“We could not distinguish the traces of the woman’s flight for some distance up the ravine,” the frontiersman reported. “I could not help observing the delicate smallness of the wet foot marks she left upon the stones. . . . Poor creature! Her naked feet have been cut in the rapid flight.” Later: “I saw at once, from the fairness of her complexion, not only that she was not an Indian, but felt that hers must be the face that had so possessed my imagination. I could distinguish that she was a clear brunette, and evidently a foreigner. . . . She sharply asked me in French, Qui êtes-vous?’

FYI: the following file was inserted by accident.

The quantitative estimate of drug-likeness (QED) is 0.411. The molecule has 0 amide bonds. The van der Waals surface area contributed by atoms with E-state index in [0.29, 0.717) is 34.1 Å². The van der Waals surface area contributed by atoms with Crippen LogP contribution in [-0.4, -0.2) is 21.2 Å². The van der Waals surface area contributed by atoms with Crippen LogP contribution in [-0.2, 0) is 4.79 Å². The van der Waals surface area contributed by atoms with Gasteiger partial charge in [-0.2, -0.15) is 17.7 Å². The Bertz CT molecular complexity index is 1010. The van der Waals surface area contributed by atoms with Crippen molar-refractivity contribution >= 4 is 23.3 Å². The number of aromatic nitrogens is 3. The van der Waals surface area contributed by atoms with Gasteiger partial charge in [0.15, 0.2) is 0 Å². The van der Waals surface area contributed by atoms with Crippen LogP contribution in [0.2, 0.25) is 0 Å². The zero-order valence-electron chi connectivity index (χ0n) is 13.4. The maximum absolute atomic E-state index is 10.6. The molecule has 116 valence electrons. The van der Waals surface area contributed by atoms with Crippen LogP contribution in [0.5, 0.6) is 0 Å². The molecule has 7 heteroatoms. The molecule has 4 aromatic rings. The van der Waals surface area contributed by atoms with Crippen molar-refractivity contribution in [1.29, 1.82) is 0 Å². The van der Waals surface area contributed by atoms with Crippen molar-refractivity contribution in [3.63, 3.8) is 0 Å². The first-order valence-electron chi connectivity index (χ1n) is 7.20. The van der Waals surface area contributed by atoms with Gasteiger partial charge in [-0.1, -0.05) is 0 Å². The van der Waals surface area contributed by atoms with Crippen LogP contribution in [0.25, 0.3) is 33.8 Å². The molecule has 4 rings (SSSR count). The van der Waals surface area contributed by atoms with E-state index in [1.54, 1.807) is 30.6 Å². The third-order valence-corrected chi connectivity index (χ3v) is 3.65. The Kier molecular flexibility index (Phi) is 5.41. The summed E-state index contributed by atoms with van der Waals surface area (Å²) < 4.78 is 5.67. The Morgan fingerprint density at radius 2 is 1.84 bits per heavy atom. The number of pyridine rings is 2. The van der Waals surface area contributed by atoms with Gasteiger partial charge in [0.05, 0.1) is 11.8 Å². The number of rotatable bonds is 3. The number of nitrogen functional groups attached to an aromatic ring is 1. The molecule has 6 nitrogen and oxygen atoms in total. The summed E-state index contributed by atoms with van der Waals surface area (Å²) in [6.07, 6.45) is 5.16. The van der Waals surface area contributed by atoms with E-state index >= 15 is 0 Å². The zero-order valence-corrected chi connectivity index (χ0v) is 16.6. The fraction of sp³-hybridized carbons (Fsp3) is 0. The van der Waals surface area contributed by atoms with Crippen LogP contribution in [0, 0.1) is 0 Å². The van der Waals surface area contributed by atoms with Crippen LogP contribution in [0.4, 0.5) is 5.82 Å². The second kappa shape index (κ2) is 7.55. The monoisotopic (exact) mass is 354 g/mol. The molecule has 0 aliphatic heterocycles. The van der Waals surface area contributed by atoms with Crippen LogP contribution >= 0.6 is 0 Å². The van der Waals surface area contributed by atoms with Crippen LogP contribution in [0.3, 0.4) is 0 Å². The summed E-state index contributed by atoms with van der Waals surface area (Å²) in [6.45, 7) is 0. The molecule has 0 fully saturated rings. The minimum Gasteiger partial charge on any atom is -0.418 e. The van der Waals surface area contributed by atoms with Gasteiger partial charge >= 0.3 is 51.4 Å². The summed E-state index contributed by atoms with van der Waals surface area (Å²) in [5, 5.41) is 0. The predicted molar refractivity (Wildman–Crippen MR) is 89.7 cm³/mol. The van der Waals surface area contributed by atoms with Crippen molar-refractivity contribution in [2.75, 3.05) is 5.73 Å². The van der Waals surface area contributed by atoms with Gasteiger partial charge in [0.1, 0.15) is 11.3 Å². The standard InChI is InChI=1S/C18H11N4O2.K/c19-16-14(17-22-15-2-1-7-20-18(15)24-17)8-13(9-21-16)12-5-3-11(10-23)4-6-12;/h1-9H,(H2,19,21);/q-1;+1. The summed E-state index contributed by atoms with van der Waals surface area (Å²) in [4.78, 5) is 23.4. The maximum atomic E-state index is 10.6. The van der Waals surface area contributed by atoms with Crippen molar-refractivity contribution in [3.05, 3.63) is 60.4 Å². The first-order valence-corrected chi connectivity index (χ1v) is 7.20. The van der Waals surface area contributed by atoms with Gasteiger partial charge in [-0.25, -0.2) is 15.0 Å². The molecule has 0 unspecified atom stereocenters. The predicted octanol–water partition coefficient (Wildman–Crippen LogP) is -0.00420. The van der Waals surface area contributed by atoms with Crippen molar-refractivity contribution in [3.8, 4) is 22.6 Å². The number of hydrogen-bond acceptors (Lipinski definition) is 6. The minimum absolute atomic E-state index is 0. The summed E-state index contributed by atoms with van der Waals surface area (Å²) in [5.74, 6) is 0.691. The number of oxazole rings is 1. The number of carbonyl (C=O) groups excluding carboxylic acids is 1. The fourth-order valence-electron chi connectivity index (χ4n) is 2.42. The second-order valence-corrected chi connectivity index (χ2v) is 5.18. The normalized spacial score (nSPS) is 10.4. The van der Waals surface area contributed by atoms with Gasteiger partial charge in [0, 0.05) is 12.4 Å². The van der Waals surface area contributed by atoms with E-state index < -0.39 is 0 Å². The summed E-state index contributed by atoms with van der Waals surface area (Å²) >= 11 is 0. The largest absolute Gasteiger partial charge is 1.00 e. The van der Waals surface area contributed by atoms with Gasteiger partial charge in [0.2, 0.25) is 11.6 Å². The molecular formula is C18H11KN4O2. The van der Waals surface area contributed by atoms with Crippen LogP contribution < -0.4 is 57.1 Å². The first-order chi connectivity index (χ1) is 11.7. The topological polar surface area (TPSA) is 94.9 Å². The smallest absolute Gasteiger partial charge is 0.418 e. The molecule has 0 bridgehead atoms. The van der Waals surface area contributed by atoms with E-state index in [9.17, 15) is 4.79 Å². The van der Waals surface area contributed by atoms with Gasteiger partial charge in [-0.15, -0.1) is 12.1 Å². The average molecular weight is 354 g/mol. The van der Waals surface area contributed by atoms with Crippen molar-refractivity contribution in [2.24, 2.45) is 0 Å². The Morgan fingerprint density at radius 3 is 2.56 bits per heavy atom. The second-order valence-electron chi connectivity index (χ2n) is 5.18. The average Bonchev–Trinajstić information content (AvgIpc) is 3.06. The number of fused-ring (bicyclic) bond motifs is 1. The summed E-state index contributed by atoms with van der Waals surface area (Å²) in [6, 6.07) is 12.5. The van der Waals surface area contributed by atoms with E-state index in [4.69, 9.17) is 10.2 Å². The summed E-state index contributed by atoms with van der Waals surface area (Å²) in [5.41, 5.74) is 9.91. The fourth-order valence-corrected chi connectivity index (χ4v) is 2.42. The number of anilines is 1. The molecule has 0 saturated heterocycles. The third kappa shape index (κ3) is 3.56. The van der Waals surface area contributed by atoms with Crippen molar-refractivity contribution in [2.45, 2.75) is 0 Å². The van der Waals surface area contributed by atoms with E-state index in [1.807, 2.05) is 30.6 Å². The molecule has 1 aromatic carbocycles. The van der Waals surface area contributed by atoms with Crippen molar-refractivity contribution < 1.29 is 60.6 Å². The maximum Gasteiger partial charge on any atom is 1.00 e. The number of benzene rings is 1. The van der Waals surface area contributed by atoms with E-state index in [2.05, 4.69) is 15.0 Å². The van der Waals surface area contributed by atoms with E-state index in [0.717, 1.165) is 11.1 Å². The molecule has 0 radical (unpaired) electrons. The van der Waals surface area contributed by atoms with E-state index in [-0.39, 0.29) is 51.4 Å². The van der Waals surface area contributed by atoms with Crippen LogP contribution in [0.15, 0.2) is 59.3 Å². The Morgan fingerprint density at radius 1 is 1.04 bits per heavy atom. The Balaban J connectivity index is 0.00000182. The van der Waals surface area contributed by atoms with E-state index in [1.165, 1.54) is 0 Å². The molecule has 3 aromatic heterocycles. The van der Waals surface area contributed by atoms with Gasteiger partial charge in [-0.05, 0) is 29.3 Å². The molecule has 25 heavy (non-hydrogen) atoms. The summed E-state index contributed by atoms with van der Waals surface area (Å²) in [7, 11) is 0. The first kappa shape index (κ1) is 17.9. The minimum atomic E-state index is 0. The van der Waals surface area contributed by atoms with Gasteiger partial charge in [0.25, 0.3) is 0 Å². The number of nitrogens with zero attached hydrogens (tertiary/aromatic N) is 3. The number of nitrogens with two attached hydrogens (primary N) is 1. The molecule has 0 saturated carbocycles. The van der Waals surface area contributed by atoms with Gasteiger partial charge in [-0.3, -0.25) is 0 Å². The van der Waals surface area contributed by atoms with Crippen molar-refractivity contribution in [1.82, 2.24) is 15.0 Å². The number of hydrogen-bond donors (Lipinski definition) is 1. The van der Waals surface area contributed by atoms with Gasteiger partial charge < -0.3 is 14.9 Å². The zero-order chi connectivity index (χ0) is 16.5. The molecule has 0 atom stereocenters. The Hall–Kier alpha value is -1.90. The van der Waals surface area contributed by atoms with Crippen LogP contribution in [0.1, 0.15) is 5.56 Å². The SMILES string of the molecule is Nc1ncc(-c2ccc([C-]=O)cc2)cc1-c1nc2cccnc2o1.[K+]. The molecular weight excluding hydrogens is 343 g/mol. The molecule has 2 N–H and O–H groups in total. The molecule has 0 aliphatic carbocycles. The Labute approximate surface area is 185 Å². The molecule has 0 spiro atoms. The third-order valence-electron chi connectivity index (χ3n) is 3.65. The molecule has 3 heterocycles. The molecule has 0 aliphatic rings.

“I speak French very lamely, and answered, as best as I could, Texans, Americans, et amis.’ She smiled brightly . . . and came bounding down the rocks to join us.” Still later: “That night her small, graceful head lay upon my shoulder, while the long and silken hair streamed in a raven cloud to my feet. She was very lightly clothed, since the only garments of civilization her captors had left her was something like a chemise of fine linen, which left her breast exposed and the arms naked; she, however, had thrown over her shoulders, as a cape, the brightly rosetted skin of an ocelot, but this had now fallen off. From an instinct of delicacy which does not desert even rude backwoods men, I swept her long hair as the most appropriate veil over her bosom. It was sacred to me!”
A Texas Ranger who spoke French! In his rush to use Cynthia Ann as rhetoric to stir up the anger of white frontiersmen, Baylor had no idea that his paper was close to breaking a stunning exclusive about the comely captive. This time the tale would actually be true.